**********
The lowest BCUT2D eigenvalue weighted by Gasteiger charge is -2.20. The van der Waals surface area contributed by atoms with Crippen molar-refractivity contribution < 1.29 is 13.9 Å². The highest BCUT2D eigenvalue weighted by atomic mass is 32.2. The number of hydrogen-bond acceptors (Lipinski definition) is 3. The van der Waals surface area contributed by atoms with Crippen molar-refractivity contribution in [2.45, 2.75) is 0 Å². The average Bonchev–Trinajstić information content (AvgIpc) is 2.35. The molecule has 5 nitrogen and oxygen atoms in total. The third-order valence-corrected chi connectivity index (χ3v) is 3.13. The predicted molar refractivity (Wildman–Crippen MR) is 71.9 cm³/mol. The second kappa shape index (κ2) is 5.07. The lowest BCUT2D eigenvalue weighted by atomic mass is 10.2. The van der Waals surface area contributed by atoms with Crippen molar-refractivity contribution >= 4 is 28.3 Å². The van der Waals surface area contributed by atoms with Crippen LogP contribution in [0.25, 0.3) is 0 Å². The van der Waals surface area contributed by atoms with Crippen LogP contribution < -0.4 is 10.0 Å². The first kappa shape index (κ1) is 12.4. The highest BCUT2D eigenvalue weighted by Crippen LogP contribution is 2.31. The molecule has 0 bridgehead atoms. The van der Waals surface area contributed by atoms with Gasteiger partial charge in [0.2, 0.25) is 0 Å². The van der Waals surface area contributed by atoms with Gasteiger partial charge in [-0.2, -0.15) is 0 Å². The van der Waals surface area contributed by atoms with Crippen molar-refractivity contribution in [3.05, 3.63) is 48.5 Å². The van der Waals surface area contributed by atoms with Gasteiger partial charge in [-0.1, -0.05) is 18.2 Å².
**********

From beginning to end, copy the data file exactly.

The lowest BCUT2D eigenvalue weighted by Gasteiger charge is -2.20. The van der Waals surface area contributed by atoms with Crippen molar-refractivity contribution < 1.29 is 13.9 Å². The highest BCUT2D eigenvalue weighted by atomic mass is 32.2. The number of hydrogen-bond acceptors (Lipinski definition) is 3. The van der Waals surface area contributed by atoms with Crippen molar-refractivity contribution in [2.45, 2.75) is 0 Å². The average Bonchev–Trinajstić information content (AvgIpc) is 2.35. The molecule has 5 nitrogen and oxygen atoms in total. The third-order valence-corrected chi connectivity index (χ3v) is 3.13. The predicted molar refractivity (Wildman–Crippen MR) is 71.9 cm³/mol. The second kappa shape index (κ2) is 5.07. The lowest BCUT2D eigenvalue weighted by atomic mass is 10.2. The van der Waals surface area contributed by atoms with Crippen molar-refractivity contribution >= 4 is 28.3 Å². The van der Waals surface area contributed by atoms with Crippen LogP contribution in [0.25, 0.3) is 0 Å². The van der Waals surface area contributed by atoms with Crippen LogP contribution < -0.4 is 10.0 Å². The first kappa shape index (κ1) is 12.4. The highest BCUT2D eigenvalue weighted by Crippen LogP contribution is 2.31. The molecule has 0 bridgehead atoms. The van der Waals surface area contributed by atoms with Gasteiger partial charge in [0.2, 0.25) is 0 Å². The van der Waals surface area contributed by atoms with Gasteiger partial charge in [-0.2, -0.15) is 0 Å². The van der Waals surface area contributed by atoms with Crippen molar-refractivity contribution in [3.05, 3.63) is 48.5 Å². The van der Waals surface area contributed by atoms with Gasteiger partial charge in [-0.1, -0.05) is 18.2 Å².